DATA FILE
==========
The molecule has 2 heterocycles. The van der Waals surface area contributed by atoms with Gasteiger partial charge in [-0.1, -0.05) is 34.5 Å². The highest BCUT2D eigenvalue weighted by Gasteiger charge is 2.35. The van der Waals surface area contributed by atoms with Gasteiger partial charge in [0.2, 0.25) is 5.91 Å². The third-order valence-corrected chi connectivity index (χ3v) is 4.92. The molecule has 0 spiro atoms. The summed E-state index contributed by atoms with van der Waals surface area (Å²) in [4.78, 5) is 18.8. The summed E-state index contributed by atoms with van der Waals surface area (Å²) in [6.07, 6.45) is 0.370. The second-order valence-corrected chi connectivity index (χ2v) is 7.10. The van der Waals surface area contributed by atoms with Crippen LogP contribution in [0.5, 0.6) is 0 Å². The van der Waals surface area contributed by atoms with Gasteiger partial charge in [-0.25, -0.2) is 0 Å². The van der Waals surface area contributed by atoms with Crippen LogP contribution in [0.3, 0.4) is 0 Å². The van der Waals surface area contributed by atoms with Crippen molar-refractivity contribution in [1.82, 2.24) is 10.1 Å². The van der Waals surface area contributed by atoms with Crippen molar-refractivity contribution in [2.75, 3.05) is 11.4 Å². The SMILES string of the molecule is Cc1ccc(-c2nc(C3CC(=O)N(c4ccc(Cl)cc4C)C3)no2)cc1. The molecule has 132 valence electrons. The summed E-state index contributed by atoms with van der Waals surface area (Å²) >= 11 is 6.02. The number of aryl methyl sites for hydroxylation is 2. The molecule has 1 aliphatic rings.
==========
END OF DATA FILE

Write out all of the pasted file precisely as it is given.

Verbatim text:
The molecule has 2 heterocycles. The van der Waals surface area contributed by atoms with Gasteiger partial charge in [-0.1, -0.05) is 34.5 Å². The highest BCUT2D eigenvalue weighted by Gasteiger charge is 2.35. The van der Waals surface area contributed by atoms with Gasteiger partial charge in [0.2, 0.25) is 5.91 Å². The third-order valence-corrected chi connectivity index (χ3v) is 4.92. The molecule has 0 spiro atoms. The summed E-state index contributed by atoms with van der Waals surface area (Å²) in [4.78, 5) is 18.8. The summed E-state index contributed by atoms with van der Waals surface area (Å²) in [6.07, 6.45) is 0.370. The second-order valence-corrected chi connectivity index (χ2v) is 7.10. The van der Waals surface area contributed by atoms with Crippen LogP contribution in [0.5, 0.6) is 0 Å². The van der Waals surface area contributed by atoms with Gasteiger partial charge in [-0.25, -0.2) is 0 Å². The van der Waals surface area contributed by atoms with Crippen LogP contribution in [0.3, 0.4) is 0 Å². The van der Waals surface area contributed by atoms with Crippen molar-refractivity contribution in [1.82, 2.24) is 10.1 Å². The van der Waals surface area contributed by atoms with Crippen molar-refractivity contribution in [2.75, 3.05) is 11.4 Å². The SMILES string of the molecule is Cc1ccc(-c2nc(C3CC(=O)N(c4ccc(Cl)cc4C)C3)no2)cc1. The molecule has 132 valence electrons. The summed E-state index contributed by atoms with van der Waals surface area (Å²) >= 11 is 6.02. The number of aryl methyl sites for hydroxylation is 2. The molecule has 1 aliphatic rings.